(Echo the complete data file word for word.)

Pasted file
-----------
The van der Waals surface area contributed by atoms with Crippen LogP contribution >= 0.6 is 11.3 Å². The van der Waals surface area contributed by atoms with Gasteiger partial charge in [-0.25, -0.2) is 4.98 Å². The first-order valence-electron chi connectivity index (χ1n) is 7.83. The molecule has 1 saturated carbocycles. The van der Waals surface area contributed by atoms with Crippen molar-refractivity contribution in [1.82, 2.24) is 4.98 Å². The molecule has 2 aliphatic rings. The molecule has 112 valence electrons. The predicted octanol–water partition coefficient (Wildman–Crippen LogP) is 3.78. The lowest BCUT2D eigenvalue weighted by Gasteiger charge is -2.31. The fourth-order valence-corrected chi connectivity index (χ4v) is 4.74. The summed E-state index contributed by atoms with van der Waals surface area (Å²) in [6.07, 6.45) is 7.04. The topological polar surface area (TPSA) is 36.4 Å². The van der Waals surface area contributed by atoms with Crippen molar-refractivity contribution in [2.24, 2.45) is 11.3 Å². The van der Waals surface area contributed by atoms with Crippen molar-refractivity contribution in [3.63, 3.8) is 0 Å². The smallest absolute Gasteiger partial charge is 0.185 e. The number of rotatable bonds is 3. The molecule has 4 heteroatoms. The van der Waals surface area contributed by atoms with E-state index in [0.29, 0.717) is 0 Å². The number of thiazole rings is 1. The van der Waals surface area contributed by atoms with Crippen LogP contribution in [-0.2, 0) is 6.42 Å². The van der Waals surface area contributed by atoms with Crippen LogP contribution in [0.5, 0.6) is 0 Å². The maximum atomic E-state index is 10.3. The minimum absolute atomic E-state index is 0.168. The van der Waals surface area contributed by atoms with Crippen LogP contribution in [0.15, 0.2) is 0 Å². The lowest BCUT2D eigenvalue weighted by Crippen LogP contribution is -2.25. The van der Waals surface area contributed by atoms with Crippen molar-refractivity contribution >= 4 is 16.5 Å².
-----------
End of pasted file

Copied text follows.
The van der Waals surface area contributed by atoms with Crippen LogP contribution >= 0.6 is 11.3 Å². The van der Waals surface area contributed by atoms with Gasteiger partial charge in [-0.25, -0.2) is 4.98 Å². The first-order valence-electron chi connectivity index (χ1n) is 7.83. The molecule has 1 saturated carbocycles. The van der Waals surface area contributed by atoms with Crippen molar-refractivity contribution in [1.82, 2.24) is 4.98 Å². The molecule has 2 aliphatic rings. The molecule has 112 valence electrons. The predicted octanol–water partition coefficient (Wildman–Crippen LogP) is 3.78. The lowest BCUT2D eigenvalue weighted by Gasteiger charge is -2.31. The fourth-order valence-corrected chi connectivity index (χ4v) is 4.74. The summed E-state index contributed by atoms with van der Waals surface area (Å²) in [6.07, 6.45) is 7.04. The topological polar surface area (TPSA) is 36.4 Å². The van der Waals surface area contributed by atoms with Crippen molar-refractivity contribution in [2.24, 2.45) is 11.3 Å². The van der Waals surface area contributed by atoms with Crippen molar-refractivity contribution in [3.63, 3.8) is 0 Å². The smallest absolute Gasteiger partial charge is 0.185 e. The number of rotatable bonds is 3. The molecule has 4 heteroatoms. The van der Waals surface area contributed by atoms with E-state index in [0.29, 0.717) is 0 Å². The number of thiazole rings is 1. The van der Waals surface area contributed by atoms with Crippen LogP contribution in [-0.2, 0) is 6.42 Å². The van der Waals surface area contributed by atoms with Crippen LogP contribution in [0.5, 0.6) is 0 Å². The maximum atomic E-state index is 10.3. The minimum absolute atomic E-state index is 0.168. The van der Waals surface area contributed by atoms with Crippen LogP contribution in [0.15, 0.2) is 0 Å². The lowest BCUT2D eigenvalue weighted by Crippen LogP contribution is -2.25. The van der Waals surface area contributed by atoms with Crippen molar-refractivity contribution >= 4 is 16.5 Å².